Publications

- April 1, 2017; Vol. 4, Number 4

Betting on Catastrophe: As U.S. infrastructure fails, the next disaster is expected to open the investment floodgates

by Drew Campbell

Northern California is experiencing what should be an oddity, but tragically it is becoming all too familiar in the United States — the Lake Oroville dam, which is a key part of California’s water infrastructure system and supports one of the world’s leading agricultural regions, is near failure due to torrential rains and deferred maintenance.

In the United States, many people are baffled as to why the state of the country’s infrastructure continues to decline and little is done. A running assumption has been that as the list of catastrophic infrastructure failures grows, the public’s demand for infrastructure spending would provide a needed push. But in the United States, a more than 30-year campaign to lower taxes and keep them low has strained public budgets, and the funds for infrastructure are hard to come by.

One of the key promises of private infrastructure investment in the form of public-private partnerships is that these contracts cover maintenance and operations over the life of the asset; these costs are built into the budget and are scheduled. The more traditional source of financing infrastructure in the United States — the municipal bond market — on the other hand, largely leaves the maintenance to public budgeting that can get caught in the politics of the moment with spending kicked down the road if it is inconvenient.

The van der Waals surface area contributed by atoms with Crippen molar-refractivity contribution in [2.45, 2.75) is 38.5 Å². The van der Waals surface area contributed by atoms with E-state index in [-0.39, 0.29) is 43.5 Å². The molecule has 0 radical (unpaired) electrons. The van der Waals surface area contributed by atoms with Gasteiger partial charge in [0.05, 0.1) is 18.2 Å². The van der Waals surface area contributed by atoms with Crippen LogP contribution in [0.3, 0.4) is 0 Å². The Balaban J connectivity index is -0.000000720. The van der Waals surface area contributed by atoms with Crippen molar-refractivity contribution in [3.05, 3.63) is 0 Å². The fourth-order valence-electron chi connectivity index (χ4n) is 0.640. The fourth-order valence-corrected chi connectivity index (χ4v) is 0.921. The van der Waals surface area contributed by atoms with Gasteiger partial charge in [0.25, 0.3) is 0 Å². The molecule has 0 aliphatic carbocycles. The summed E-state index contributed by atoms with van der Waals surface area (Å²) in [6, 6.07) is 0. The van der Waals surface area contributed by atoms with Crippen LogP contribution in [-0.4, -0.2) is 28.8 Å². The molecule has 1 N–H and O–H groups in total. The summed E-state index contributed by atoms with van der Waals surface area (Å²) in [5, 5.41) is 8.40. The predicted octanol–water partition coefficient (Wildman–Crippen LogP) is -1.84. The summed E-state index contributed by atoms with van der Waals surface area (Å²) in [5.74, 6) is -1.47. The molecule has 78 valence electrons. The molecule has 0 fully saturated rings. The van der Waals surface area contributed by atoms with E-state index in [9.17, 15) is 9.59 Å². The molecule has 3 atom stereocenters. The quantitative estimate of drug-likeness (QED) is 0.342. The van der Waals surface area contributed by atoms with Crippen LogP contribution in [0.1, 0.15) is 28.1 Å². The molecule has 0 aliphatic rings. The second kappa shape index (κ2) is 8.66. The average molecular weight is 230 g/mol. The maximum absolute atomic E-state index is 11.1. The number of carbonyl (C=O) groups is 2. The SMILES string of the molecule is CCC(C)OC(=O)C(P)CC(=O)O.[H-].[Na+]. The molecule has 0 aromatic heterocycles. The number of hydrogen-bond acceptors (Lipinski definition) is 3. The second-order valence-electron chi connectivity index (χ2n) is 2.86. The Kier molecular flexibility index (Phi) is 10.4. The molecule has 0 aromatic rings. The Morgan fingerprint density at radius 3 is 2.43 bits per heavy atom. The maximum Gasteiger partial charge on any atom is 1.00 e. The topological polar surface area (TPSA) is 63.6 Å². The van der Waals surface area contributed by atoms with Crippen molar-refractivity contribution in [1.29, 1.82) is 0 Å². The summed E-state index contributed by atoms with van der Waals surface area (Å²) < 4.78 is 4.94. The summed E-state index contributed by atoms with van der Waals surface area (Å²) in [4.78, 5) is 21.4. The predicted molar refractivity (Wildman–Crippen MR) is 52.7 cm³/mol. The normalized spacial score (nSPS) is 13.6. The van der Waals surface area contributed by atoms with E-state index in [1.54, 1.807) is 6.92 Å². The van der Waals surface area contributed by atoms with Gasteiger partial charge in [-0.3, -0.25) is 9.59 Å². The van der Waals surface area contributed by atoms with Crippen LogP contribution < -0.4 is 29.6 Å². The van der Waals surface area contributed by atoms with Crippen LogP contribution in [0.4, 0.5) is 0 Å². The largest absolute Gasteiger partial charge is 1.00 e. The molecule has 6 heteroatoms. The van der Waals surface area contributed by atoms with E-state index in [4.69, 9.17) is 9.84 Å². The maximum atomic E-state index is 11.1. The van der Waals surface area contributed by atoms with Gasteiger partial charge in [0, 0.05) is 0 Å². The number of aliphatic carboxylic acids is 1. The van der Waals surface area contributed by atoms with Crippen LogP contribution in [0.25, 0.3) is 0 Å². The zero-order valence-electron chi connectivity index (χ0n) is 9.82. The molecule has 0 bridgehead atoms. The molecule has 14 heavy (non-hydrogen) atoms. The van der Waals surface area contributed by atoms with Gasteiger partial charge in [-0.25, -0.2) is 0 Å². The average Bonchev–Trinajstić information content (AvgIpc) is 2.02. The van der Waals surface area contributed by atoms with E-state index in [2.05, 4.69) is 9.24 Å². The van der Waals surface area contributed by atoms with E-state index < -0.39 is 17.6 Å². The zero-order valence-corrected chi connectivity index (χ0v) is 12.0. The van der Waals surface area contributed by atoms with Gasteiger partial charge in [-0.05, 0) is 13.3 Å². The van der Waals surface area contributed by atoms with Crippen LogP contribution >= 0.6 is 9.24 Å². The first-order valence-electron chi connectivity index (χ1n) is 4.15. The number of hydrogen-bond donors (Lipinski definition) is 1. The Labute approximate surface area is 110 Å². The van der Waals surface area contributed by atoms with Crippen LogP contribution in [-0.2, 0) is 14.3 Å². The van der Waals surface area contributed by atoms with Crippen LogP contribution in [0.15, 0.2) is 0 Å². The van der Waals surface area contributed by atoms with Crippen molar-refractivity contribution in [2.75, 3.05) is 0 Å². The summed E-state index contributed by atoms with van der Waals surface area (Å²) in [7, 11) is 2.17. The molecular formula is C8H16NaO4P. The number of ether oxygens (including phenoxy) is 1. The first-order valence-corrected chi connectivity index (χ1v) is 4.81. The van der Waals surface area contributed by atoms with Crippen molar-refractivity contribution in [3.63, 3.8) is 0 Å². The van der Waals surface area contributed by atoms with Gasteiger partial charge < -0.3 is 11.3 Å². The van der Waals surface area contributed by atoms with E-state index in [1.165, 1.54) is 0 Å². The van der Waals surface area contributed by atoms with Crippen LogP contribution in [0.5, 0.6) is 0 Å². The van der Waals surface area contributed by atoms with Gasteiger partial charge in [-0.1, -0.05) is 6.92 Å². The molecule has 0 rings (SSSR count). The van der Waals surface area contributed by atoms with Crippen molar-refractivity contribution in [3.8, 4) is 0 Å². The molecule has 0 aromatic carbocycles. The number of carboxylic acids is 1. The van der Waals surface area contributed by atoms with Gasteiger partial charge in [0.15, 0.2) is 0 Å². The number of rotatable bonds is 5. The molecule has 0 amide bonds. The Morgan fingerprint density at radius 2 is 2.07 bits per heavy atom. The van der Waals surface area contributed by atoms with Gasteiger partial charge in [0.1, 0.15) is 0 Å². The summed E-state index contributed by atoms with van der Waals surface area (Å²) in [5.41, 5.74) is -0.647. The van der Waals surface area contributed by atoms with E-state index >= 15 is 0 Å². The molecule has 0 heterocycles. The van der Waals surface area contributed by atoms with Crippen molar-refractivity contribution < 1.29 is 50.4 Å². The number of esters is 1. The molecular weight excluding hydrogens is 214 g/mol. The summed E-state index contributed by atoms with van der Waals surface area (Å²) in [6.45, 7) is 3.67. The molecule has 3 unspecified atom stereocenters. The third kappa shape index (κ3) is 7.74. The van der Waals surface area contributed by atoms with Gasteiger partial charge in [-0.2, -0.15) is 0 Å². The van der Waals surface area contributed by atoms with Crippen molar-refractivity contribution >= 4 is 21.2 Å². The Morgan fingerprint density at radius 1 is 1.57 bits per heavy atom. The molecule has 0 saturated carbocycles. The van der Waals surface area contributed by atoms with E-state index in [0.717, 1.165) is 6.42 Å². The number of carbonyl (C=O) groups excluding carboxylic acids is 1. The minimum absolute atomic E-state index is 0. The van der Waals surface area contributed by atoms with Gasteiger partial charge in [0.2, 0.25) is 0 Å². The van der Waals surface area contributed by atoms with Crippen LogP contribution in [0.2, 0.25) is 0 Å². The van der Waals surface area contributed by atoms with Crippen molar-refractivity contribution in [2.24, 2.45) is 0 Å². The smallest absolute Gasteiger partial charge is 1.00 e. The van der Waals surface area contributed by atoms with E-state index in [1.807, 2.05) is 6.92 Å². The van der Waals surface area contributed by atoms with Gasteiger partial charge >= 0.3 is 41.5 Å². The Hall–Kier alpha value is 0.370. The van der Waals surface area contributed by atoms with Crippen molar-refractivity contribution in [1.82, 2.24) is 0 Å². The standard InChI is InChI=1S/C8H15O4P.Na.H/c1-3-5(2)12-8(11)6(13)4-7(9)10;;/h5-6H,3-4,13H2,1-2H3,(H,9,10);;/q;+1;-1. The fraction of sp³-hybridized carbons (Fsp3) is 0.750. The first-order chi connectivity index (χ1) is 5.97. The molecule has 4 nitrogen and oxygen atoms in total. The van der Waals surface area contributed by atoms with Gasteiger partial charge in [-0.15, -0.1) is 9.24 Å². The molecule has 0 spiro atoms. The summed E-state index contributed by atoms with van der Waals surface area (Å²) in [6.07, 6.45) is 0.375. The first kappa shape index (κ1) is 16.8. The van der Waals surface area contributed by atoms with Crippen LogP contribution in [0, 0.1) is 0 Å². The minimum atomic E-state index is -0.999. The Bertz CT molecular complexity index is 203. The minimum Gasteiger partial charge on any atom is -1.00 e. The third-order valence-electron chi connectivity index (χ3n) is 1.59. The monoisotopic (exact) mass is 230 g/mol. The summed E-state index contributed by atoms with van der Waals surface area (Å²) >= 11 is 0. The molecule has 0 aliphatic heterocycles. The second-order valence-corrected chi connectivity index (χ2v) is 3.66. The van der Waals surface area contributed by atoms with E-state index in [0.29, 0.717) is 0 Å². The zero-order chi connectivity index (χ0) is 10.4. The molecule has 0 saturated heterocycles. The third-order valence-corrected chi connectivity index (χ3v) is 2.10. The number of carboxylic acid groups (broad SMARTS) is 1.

The Oroville Dam has had such fights over money for maintenance, and here we are.

Private investors assume that, sooner or later, the tax-averse public via their legislators will have to get on board with more private infrastructure investment with private ownership and management. The Trump administration has rolled out a $1 trillion infrastructure plan that leans heavily on private investment. Now seems to be the moment that private infrastructure investment in the United States might finally get moving the way many expected it would.

Hopefully, the Trump administration can work with Democrats in Congress — who have their own $1 trillion infrastructure plan using public financing — and can strike a deal that satisfies all sides.

Large new-build projects such as a dam with power generation capacity seems like a good fit for private investors who want to allocate large sums of capital.

P3s and private investment in infrastructure are not a panacea and they are not right for every project, but it is true that, among other benefits, they can bring accountability and transparency to the process of maintaining and operating infrastructure over its lifecycle. Perhaps if the Oroville dam had originally been built as a P3 project, it would not be in the state of disrepair it is today.

Drew Campbell (d.campbell@irei.com) is senior editor of Institutional Investing in Infrastructure.

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